Emergencies happen in life. Not only that, but they can often be extremely expensive. That’s why you want to have some money tucked away for a rainy day.
In 2018, the Federal Reserve reported that the average American didn’t even have $400 in the bank for emergency expenses. This under prioritization of emergency funds is … well … an emergency just waiting to happen.
What is An Emergency Fund?
An emergency fund is money that you have set aside for an unforeseen emergency. This is a financial expense that you can’t predict or plan for.
It’s easy to push the need for an emergency fund to the back of your priority list. However, the truth is, countless concerns make an emergency fund a critical part of your finances.
Reasons to Have an Emergency Fund
There are many reasons to have an emergency fund handy. The entire purpose of a fund like this is for unexpected expenses, so you won’t know what it’s for until an emergency arises.
Still, in the interest of convincing yourself that it really is worth having a rainy day fund on hand and ready to go, here are a handful of common emergencies that can be expensive. For many of them, having a rainy day fund can not just help you out, it can even stave off financial disaster.
1. Car Repairs
You may be able to predict car maintenance and paying for gas, but other possible car repairs can creep up on you. If you live in a colder climate, salted roads can corrode the body of your car. If you get into an accident, you may face unexpected auto body bills, too.
2. Home Repairs
Few things are as costly as home repairs, even when insurance contributes a chunk to the costs. Whether it be from an accident or natural disaster, an unfortunate situation can not only leave your home uninhabitable but in need of a lot of extra TLC to make it whole again.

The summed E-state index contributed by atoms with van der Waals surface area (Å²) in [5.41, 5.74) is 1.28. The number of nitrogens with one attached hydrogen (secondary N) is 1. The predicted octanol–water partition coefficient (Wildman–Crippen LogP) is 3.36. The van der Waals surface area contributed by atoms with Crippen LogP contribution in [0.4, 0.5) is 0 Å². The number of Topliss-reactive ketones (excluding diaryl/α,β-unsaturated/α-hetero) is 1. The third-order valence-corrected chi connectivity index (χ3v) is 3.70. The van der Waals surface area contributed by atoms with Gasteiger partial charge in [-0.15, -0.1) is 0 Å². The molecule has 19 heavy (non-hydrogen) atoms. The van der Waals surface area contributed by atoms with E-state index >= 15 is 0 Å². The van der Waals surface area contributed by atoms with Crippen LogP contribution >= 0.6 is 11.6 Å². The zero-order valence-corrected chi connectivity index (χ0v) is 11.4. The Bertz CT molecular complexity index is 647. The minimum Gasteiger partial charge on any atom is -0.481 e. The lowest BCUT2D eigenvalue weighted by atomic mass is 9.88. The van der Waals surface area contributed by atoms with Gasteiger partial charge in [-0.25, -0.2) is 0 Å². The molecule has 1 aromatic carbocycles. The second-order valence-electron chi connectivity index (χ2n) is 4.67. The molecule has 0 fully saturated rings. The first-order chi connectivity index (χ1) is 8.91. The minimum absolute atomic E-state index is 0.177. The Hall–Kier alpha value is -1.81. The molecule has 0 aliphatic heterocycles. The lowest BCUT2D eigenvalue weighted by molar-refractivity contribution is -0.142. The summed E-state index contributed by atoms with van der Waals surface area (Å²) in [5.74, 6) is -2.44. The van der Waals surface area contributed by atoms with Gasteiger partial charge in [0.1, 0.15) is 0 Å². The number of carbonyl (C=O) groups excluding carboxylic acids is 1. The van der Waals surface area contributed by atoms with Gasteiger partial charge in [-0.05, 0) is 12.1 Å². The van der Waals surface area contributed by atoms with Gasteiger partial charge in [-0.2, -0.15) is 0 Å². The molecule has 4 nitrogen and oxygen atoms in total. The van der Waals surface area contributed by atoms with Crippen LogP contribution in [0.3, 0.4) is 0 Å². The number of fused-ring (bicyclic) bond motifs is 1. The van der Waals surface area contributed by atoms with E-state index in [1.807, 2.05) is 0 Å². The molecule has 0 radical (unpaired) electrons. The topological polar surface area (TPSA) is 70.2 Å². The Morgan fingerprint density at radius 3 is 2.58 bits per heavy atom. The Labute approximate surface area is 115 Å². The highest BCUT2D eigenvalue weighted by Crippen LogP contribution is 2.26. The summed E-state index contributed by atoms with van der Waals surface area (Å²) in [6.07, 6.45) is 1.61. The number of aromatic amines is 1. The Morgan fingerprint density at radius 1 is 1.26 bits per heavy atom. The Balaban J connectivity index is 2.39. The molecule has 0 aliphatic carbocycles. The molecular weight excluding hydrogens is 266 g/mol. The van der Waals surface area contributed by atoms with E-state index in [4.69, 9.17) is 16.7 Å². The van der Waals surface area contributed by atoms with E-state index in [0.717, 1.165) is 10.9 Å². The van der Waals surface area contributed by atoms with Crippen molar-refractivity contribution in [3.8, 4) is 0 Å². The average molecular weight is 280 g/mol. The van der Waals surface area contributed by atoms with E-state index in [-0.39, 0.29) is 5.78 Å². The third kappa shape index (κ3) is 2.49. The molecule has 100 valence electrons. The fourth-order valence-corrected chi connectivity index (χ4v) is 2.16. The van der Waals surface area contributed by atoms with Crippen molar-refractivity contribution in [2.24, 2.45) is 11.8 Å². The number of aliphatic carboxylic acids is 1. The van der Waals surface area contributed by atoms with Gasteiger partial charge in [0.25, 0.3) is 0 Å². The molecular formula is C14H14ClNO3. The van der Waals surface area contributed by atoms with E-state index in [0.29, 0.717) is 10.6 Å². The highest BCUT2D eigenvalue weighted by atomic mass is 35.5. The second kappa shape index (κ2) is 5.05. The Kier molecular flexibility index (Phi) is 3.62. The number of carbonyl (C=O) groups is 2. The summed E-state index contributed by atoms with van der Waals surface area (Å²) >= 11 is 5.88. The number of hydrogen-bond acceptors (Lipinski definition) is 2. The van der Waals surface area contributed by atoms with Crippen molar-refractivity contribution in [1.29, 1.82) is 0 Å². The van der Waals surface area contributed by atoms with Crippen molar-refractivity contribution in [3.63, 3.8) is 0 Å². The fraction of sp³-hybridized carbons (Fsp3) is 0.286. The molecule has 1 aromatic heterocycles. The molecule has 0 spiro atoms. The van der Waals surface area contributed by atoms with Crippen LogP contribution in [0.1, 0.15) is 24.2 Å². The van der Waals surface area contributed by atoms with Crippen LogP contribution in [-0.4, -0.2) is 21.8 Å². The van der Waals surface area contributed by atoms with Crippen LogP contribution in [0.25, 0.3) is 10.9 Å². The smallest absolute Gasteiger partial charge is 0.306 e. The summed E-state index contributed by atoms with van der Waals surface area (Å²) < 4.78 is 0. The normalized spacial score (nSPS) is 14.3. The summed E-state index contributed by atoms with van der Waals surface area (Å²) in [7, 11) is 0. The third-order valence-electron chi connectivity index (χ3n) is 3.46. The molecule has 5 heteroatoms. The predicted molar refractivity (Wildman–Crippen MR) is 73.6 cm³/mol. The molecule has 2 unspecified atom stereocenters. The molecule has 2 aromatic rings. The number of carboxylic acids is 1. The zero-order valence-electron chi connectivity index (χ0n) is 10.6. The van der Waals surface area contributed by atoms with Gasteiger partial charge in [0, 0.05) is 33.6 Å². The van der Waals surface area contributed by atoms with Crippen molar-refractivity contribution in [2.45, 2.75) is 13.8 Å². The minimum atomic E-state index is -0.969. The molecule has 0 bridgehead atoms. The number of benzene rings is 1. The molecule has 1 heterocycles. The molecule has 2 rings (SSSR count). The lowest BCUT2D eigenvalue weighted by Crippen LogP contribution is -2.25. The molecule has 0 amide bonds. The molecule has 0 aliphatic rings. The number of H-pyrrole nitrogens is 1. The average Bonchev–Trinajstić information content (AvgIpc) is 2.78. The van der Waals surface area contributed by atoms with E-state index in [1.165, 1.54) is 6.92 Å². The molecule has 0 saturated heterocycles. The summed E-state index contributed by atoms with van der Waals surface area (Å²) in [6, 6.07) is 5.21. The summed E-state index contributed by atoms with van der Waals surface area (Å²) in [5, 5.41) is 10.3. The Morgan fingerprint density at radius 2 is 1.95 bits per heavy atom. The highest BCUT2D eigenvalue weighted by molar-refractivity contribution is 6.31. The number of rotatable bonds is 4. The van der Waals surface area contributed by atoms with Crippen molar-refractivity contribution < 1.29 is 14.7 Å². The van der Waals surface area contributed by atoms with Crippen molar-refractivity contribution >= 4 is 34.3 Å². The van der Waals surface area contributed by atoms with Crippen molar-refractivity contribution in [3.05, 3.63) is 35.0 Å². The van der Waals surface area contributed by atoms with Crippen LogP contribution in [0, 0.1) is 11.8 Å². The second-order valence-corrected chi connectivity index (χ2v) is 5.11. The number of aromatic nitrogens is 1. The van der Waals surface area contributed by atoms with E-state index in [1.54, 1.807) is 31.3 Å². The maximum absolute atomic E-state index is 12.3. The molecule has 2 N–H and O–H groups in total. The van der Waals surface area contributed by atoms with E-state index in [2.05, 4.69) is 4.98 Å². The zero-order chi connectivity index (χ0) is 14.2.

While an emergency fund is important in these instances, the true financial investment should come in the form of preparing for events like natural disasters and other accidents — but even then, you can’t plan for everything.
3. Other Health-Related Emergencies
Along with pregnancy, many other more urgent health-related expenses can sneak up on you. Anything from an unpleasant diagnosis to a slip and fall accident at work can leave you scrambling to pay bills. Even if you can get your insurance or the other party to pay for treatment, you may be left with minor bills or even lawyer fees as you resolve the issue.
4. Losing Your Job
The average number of years that an individual spends at a job these days can be counted on one hand. This nearly guarantees that you’re going to shift employers at some point or another. While you may be able to manage the transition seamlessly, there’s a good chance that you’ll need a rainy day fund to help you get through the shift.
5. Starting Your Own Business
If you have entrepreneurial ambitions, you may want to start your own business. While this can be immensely rewarding, it is also extremely risky. No matter how well you plan things out, there’s a good chance that you’ll need to fall back on your savings at some point along the way.
How to Save Up an Emergency Fund
Seeing the importance of an emergency fund doesn’t mean it will materialize overnight. You still need to create a plan to make it happen. You can do that by:
- Setting reasonable goals: It’s important to set proper expectations. Don’t plan on saving up $10,000 by next week. Start by aiming for $500 in the bank. Then work on $1,000. Eventually aim for three months of income. Start by saving a dollar the first week, two the second, three the third, and so on. Baby step objectives give you something to work toward.
- Review your budget and create a savings plan: The next step is to review your current financial situation. Look over your budget and find areas where you can set aside income. Additionally, consider selling things or looking for one-off gigs to help give you a head start.
- Practice fiscal discipline: Once you have an emergency fund established, it’s important to maintain strict financial discipline as you manage your expenses. Resist the urge to spend the savings on unimportant expenses. Don’t even pour all of it into paying off your debt. Use a strict filter every time you feel you need to pull money from your stash to ensure that it’s a good reason.
If you can follow these three steps, you’ll be much better prepared the next time an emergency arises.
Being Financially Prepared
Many factors go into maintaining your finances. Paying debt, keeping up on your budget, and other pressing matters can make proactive things like an emergency fund feel less important.
However, there is a myriad of reasons that you could need a fund of this nature in the future — many of which are very likely to happen at some point or another. So do your best to save up money today in the name of a less stressful tomorrow.
Dan Matthews is a freelance writer with a penchant for financial wisdom and solid research. You can find him on Twitter @danielmatthews0 and LinkedIn.